The majority of U.S. children, including preschoolers, consume caffeine, although intake is on the decline, according to a recent report from the Division of Health and Nutrition Examination Surveys, National Center for Health Statistics, CDC and published in The American Journal of Clinical Nutrition. The report, which looked at caffeine intake in 3,280 children and youth aged 2 to 19 years old who participated in a 24-hour dietary recall as part of NHANES (National Health and Nutrition Examination Survey), found that 71% of U.S. children consumed caffeine on a given day during 2009 to 2010.
When the researchers started this study, published findings on caffeine consumption were available from older national data. Thus, they wanted to provide updated national estimates of dietary caffeine intake in U.S. children 2 to 19 years of age, both in absolute amounts (mg) and in relation to body weight (mg/kg). They chose to look at intakes in both of these ways because of Health Canada’s dietary recommendations on the daily maximal amounts of caffeine intake as well as daily maximal caffeine intake in relation to body weight for older children.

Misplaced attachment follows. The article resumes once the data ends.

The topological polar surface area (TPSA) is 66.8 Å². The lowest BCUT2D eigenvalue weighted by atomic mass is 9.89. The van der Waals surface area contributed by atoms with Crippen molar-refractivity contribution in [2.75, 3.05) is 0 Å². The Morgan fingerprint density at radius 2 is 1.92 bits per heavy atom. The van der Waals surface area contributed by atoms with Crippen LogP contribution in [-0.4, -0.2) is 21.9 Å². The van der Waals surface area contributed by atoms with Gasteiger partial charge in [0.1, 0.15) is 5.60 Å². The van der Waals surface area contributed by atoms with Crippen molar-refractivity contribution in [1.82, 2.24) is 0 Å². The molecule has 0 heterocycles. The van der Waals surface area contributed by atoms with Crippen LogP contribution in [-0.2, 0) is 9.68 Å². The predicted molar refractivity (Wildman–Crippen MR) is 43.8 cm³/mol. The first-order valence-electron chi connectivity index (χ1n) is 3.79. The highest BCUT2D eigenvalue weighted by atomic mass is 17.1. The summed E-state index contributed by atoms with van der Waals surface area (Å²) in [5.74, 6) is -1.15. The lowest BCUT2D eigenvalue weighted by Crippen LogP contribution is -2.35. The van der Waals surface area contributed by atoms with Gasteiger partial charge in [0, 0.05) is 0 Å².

Overall, median caffeine intake was highest in the 12 to 19-year age range at 13.6 mg per day, but younger children consumed caffeine too; reported intakes for 2 to 5-year olds were 1.3 mg per day and for 6 to 11-year olds 4.5 mg per day. Among caffeine consumers, the median intakes were higher at 4.7 mg for 2 to 5-year olds, 9.1 mg for 6 to 11-year olds and 40.6 mg for 12 to 19-year olds. Ten percent of the 12 to 19-year olds exceeded the maximum caffeine intake guideline of 2.5 mg/kg of body weight from Health Canada.